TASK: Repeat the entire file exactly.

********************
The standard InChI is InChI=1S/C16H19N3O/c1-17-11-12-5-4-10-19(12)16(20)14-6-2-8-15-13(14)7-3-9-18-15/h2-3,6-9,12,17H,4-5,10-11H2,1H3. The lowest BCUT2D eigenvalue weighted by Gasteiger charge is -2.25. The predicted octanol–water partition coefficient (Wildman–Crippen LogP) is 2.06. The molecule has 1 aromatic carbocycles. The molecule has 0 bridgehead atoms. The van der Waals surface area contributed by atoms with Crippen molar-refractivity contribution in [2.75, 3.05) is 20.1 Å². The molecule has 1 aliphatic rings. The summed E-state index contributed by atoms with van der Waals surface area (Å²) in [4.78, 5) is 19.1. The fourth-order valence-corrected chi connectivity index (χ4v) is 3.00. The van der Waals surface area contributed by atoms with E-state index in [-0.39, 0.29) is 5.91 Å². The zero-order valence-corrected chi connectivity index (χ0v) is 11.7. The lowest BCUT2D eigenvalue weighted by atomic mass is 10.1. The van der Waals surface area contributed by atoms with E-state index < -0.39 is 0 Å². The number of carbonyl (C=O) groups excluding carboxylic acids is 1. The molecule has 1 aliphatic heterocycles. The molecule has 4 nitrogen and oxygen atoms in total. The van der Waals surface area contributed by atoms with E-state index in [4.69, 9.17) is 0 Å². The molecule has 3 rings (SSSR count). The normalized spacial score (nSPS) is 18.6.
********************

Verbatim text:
The standard InChI is InChI=1S/C16H19N3O/c1-17-11-12-5-4-10-19(12)16(20)14-6-2-8-15-13(14)7-3-9-18-15/h2-3,6-9,12,17H,4-5,10-11H2,1H3. The lowest BCUT2D eigenvalue weighted by Gasteiger charge is -2.25. The predicted octanol–water partition coefficient (Wildman–Crippen LogP) is 2.06. The molecule has 1 aromatic carbocycles. The molecule has 0 bridgehead atoms. The van der Waals surface area contributed by atoms with Crippen molar-refractivity contribution in [2.75, 3.05) is 20.1 Å². The molecule has 1 aliphatic rings. The summed E-state index contributed by atoms with van der Waals surface area (Å²) in [4.78, 5) is 19.1. The fourth-order valence-corrected chi connectivity index (χ4v) is 3.00. The van der Waals surface area contributed by atoms with E-state index in [-0.39, 0.29) is 5.91 Å². The zero-order valence-corrected chi connectivity index (χ0v) is 11.7. The lowest BCUT2D eigenvalue weighted by atomic mass is 10.1. The van der Waals surface area contributed by atoms with E-state index < -0.39 is 0 Å². The number of carbonyl (C=O) groups excluding carboxylic acids is 1. The molecule has 1 aliphatic heterocycles. The molecule has 4 nitrogen and oxygen atoms in total. The van der Waals surface area contributed by atoms with E-state index in [4.69, 9.17) is 0 Å². The molecule has 3 rings (SSSR count). The normalized spacial score (nSPS) is 18.6.